Urgent Need for Unity in Biomass Energy Use; (Speech Delivered on Nov. 5, 2007 at the 3rd Asia Biomass Seminar at Dusit Hotel Nikko, Makati City.)

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Byline: Energy Secretary Angelo T. Reyes

Good morning. I am very pleased to welcome all of you distinguished delegates from Malaysia, Singapore, Indonesia, Myanmar, Cambodia, Laos PDR, Brunei, Vietnam, and the Philippines to the 3rd Asia Biomass seminar.

Each of us here may have somewhat different perspectives but I know we all share a common goal of accelerating the utilization of renewable energy sources, in particular, biomass, in the ASEAN region.

Before beginning, I think we must all commend former Prime Minister Abe of Japan because he pioneered the cooperation initiatives for clean energy and sustainable growth through the promotion of Biomass Energy. I think we should all also express our profound thanks to the Institute of Energy Economics of Japan (IEEJ) as the main Implementer of this biomass energy seminar. On a personal note, I would like to thank our own staff from the Philippine Department of Energy who attended to the myriad administrative details involved in organizing an event like this. Thank you.

We are, of course, all aware that challenges concerning energy sources and supplies, especially in developing countries, are multi-dimensional. These challenges cover various aspects such as availability, accessibility, quantity, quality, efficiency, cost, and sustainability. These challenges all need to be dealt with effectively in order to achieve the broader development objectives of the millenium development goals for our respective countries. Those include preserving the environment, forging a global partnership for accelerated development, and eradicating extreme poverty.

It is obvious that we all need to formulate clear strategic directions with respect to developing clean, efficient, affordable, sufficient, and sustainable energy. In this context, I believe we are all cognizant of the intergovernmental negotiating committee for framework convention on climate change which was established by the United Nations General Assembly in 1990 to address concerns on greenhouse gas emissions. I know that we are all aware that the Kyoto Protocol adopted by a consensus at the third session of the conference of Parties (COP3) took effect on February 16th 2005 when 55 countries who were responsible for 55% of the world's 1990 carbon dioxide emissions ratified the treaty.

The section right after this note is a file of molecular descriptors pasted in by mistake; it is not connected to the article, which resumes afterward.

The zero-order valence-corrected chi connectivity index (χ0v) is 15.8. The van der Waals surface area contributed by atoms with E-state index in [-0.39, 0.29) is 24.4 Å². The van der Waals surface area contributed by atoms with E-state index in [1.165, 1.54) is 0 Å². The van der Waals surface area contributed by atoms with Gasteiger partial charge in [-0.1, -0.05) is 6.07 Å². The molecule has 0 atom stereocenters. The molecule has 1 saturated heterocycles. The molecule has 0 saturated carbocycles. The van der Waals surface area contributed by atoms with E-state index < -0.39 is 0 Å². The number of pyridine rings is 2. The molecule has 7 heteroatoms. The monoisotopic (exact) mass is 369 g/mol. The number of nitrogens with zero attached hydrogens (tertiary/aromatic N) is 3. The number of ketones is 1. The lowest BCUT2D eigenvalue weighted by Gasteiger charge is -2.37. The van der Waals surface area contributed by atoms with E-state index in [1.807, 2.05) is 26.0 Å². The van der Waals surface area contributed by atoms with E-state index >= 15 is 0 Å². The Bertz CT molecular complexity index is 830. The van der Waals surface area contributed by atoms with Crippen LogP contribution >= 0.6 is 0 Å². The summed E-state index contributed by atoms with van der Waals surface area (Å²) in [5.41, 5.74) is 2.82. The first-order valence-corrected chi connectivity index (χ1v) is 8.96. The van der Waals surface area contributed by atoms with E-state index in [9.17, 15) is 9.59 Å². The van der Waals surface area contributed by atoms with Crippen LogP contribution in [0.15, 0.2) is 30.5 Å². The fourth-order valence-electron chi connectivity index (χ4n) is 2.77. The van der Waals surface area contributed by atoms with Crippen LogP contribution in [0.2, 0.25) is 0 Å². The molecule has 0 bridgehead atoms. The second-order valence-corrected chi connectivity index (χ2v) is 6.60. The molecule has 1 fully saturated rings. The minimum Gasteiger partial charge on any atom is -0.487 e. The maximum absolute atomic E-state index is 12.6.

The Philippines, as a developing country and a non-annex I state party to the UN Framework Convention on Climate Change, is fully committed to the effort to reduce greenhouse gas emissions.

In this connection, the creation of the clean development mechanism, or CDM, is very welcome. As you all know, CDM is a flexible mechanism developed under the Kyoto protocol wherein a developed country can invest in various abatement projects in a host developing country and, in so doing, receive credits for the carbon emission reductions resulting from the project. The activities and projects eligible in the energy sector include renewable energy development, alternative fuels utilization, and energy efficiency improvements. These activities actually provide interesting investment opportunities For the future.

In the Philippines, the Department of Energy has been directed to be actively engaged in energy-related CDM projects. To date, our Department of Energy has endorsed ten projects under the CDM, and these projects include four biomass projects, one wind project, two waste treatment plant projects, two hydroelectric power plant projects, and one geothermal power plant project. The total greenhouse gas reduction for the ten projects has been estimated At 682,130 tons of CO2.

This greenhouse gas reduction may not now appear substantial, but we are gradually building momentum and we intend to maximize our potential for generating some of the resources needed to extensively develop clean and renewable energy sources in the country. …